• Nearsightedness
  • Farsightedness
  • Astigmatism
  • Presbyopia (common in people over age 40 due to aging eyes’ natural changes)

It has been proven time and again that no amount of eye exercises will be able to reshape your eyeballs, corneas, etc. The best thing you can do to improve your vision is work with your eye doctor to find glasses or contact lenses that are comfortable and helpful for you.

How are eye exercises different from vision therapy?

Now, you’re probably wondering why eye care professionals sometimes suggest or even prescribe vision therapy, which seems an awful lot like eye exercises. This is because, for specific eye alignment and focusing issues—such as strabismus—“training” the eye muscles with the help of various tools and movements can sometimes prevent the need for eye surgery. Vision therapy can also teach some athletes focusing strategies to help them perform better in their chosen sport.

It’s important to note that vision therapy, while controversial, has some scientific backing that self-help eye exercises do not. It is also carried out under the supervision of trained eye care professionals, who know what is safe and effective for your eyes. Lastly, vision therapy does not claim to be able to change the shape or structure of your eyes, as that is impossible.

Are there simple eye exercises you CAN do?

Many of us are concerned with our eye health due to all the time we spend in front of screens these days, and this is one of the main reasons (other than vanity) that people may want to pursue unproven eye exercise regimens.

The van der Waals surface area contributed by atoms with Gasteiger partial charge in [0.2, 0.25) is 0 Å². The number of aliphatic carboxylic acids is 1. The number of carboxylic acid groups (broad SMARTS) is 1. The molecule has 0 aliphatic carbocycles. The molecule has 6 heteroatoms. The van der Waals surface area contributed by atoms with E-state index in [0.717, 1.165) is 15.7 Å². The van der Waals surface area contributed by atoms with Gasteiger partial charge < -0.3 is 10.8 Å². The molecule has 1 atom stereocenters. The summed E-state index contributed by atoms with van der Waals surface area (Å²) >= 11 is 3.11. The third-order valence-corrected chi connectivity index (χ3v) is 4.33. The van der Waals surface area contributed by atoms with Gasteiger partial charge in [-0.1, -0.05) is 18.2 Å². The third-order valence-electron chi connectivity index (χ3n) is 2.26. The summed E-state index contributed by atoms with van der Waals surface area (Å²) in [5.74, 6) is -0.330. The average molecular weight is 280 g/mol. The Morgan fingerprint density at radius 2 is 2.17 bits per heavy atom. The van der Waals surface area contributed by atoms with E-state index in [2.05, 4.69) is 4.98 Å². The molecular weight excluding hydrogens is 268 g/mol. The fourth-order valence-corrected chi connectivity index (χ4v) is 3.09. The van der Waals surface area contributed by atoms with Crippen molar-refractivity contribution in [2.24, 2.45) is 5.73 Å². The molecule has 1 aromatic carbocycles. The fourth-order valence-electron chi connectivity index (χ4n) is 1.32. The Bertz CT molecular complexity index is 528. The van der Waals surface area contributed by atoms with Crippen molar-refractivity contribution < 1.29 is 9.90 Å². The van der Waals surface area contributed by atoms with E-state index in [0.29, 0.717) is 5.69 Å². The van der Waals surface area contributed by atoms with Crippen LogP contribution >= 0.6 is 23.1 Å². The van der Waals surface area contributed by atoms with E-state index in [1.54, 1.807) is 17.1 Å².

Luckily there are lots of little, eye doctor-approved things you can do relieve eye strain caused by digital devices. These are three things you can try right now:

  • Blink your eyes often as you work on the computer
  • Every 20 minutes, practice the “slow blink”—slowly close and open your eyes 10 times in a row
  • Take frequent breaks to shift your focus by looking out a window, looking across the room, etc.

Other tips to protect your eyes

While eye exercise programs are mostly useless, it does not mean that you’re doomed to lose your vision because you don’t “work out” your eyes. There are lifestyle changes that can help prevent eye diseases, such as cataracts and diabetic retinopathy. For instance, wear sunglasses to shield your eyes from harmful UV light, eat a balanced diet, don’t smoke, and actively control other health issues that could affect your eye health.

And visiting your eye care provider each year for routine exams will go a long way to keeping your eyes in shape, of course.

Have more questions about your eye health?

At Campus Eye Center, we help our valued Lancaster, PA area patients live better by seeing better. No matter your current concerns about your eye health or vision, we can provide the answers you’re looking for. Contact us today to set an appointment with one of our knowledgeable optometrists or ophthalmologists at either of our two convenient office locations.